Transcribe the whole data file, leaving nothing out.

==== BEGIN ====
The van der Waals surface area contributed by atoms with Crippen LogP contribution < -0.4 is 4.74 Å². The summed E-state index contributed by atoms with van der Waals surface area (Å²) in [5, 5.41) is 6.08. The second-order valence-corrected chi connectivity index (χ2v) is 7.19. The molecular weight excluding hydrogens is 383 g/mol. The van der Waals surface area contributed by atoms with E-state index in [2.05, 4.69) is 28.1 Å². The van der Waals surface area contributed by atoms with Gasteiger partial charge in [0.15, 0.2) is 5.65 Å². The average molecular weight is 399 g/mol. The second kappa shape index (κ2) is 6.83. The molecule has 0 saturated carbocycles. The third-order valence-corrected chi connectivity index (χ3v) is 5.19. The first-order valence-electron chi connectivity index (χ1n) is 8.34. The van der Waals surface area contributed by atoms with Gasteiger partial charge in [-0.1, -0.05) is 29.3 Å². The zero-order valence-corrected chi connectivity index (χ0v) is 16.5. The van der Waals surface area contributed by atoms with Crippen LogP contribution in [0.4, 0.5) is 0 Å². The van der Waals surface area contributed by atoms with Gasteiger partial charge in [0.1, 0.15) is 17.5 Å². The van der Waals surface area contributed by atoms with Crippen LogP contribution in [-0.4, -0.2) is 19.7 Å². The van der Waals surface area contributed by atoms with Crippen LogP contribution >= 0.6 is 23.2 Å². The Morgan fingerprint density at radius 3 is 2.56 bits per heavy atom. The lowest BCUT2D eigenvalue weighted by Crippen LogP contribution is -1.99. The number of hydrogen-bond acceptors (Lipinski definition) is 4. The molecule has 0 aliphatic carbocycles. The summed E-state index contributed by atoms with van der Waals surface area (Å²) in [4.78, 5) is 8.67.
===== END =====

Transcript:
The van der Waals surface area contributed by atoms with Crippen LogP contribution < -0.4 is 4.74 Å². The summed E-state index contributed by atoms with van der Waals surface area (Å²) in [5, 5.41) is 6.08. The second-order valence-corrected chi connectivity index (χ2v) is 7.19. The molecular weight excluding hydrogens is 383 g/mol. The van der Waals surface area contributed by atoms with E-state index in [2.05, 4.69) is 28.1 Å². The van der Waals surface area contributed by atoms with Gasteiger partial charge in [0.15, 0.2) is 5.65 Å². The average molecular weight is 399 g/mol. The second kappa shape index (κ2) is 6.83. The molecule has 0 saturated carbocycles. The third-order valence-corrected chi connectivity index (χ3v) is 5.19. The first-order valence-electron chi connectivity index (χ1n) is 8.34. The van der Waals surface area contributed by atoms with Gasteiger partial charge in [-0.1, -0.05) is 29.3 Å². The zero-order valence-corrected chi connectivity index (χ0v) is 16.5. The van der Waals surface area contributed by atoms with Crippen LogP contribution in [0.4, 0.5) is 0 Å². The van der Waals surface area contributed by atoms with Gasteiger partial charge in [0.1, 0.15) is 17.5 Å². The van der Waals surface area contributed by atoms with Crippen LogP contribution in [-0.4, -0.2) is 19.7 Å². The van der Waals surface area contributed by atoms with Crippen LogP contribution >= 0.6 is 23.2 Å². The Morgan fingerprint density at radius 3 is 2.56 bits per heavy atom. The lowest BCUT2D eigenvalue weighted by Crippen LogP contribution is -1.99. The number of hydrogen-bond acceptors (Lipinski definition) is 4. The molecule has 0 aliphatic carbocycles. The summed E-state index contributed by atoms with van der Waals surface area (Å²) in [4.78, 5) is 8.67.